Congenital Adrenal Hyperplasia (CAH) in Children

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Congenital adrenal hyperplasia (CAH) is a genetic disorder in which the adrenal gland produces an overabundance of certain male hormones called androgens. As a result, a child with CAH is born with a reproductive tract that is not normally developed, and the child is neither “fully”  male nor female.

Here are some basics about CAH:

  • CAH is one of the most common disorders of sexual differentiation and the most common cause of ambiguous genitalia in newborns.
  • CAH affects one in 5,000 to 15,000 babies in the United States and Europe. CAH affects newborns of both genders equally.
  • Females born with this condition are typically born with an enlarged clitoris, but with normal internal reproductive structures.
  • Males born with this condition have normal genitals at birth, but may become more muscular or develop pubic hair and a deeper voice well before puberty.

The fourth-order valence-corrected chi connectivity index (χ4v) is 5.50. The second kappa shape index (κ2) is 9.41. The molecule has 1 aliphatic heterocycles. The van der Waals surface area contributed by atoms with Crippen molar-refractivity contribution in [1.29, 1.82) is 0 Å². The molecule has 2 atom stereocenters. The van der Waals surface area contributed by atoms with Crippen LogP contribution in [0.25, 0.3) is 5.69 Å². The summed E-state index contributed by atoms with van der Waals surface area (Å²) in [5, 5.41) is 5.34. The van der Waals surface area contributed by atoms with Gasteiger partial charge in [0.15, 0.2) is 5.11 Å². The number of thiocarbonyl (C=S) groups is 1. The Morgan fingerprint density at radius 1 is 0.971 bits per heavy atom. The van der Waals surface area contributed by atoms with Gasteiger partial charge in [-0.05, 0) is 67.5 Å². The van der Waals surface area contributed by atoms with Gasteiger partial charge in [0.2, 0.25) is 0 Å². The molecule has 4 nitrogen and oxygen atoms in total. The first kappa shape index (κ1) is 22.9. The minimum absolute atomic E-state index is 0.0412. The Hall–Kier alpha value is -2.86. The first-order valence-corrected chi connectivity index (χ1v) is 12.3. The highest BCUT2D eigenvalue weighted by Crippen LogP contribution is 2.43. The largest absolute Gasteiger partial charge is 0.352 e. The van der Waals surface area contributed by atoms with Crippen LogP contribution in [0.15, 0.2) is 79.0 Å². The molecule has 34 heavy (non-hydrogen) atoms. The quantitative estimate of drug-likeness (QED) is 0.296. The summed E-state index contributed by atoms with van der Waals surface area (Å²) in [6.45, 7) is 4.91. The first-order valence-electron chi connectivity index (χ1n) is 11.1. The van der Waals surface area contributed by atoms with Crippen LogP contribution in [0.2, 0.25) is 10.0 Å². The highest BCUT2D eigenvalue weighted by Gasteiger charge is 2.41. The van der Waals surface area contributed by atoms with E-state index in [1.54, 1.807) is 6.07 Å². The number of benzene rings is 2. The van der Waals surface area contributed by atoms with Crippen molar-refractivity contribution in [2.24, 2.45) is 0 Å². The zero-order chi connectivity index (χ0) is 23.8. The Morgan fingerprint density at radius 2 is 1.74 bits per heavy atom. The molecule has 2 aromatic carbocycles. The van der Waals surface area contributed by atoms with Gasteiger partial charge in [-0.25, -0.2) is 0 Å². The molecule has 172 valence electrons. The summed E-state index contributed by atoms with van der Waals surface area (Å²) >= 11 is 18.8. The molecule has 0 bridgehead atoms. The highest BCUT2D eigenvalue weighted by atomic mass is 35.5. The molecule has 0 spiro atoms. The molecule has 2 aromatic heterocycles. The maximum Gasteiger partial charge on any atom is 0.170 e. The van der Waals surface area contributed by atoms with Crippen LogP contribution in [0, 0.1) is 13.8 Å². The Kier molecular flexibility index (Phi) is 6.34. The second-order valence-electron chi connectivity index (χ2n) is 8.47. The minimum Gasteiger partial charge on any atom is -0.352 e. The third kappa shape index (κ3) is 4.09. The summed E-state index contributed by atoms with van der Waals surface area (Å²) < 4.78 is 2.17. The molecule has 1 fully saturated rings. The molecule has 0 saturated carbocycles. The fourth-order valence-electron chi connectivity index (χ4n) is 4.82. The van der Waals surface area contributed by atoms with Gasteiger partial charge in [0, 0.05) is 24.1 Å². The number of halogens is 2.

• Females with CAH need hormone replacement therapy, and in some cases, reconstructive surgery. Males with CAH typically only require medical follow-up.
  • With medical management, surgical management and psychosocial support, children with CAH can lead full and healthy lives and enjoy a normal life expectancy.

How Boston Children’s Hospital approaches congenital adrenal hyperplasia       

The Disorders of Sexual Development (DSD) and Gender Management Service (GeMS) at Children's is a multidisciplinary clinic that treats children with CAH and other disorders of sexual differentiation. Here at GeMS, we’re sensitive to the both the physical and the psychosocial aspects of these conditions, and work closely with patients and their families to find the treatment that works best for everyone.

Congenital Adrenal Hyperplasia: Reviewed by David A. Diamond, MD © Children’s Hospital Boston; posted in 2011

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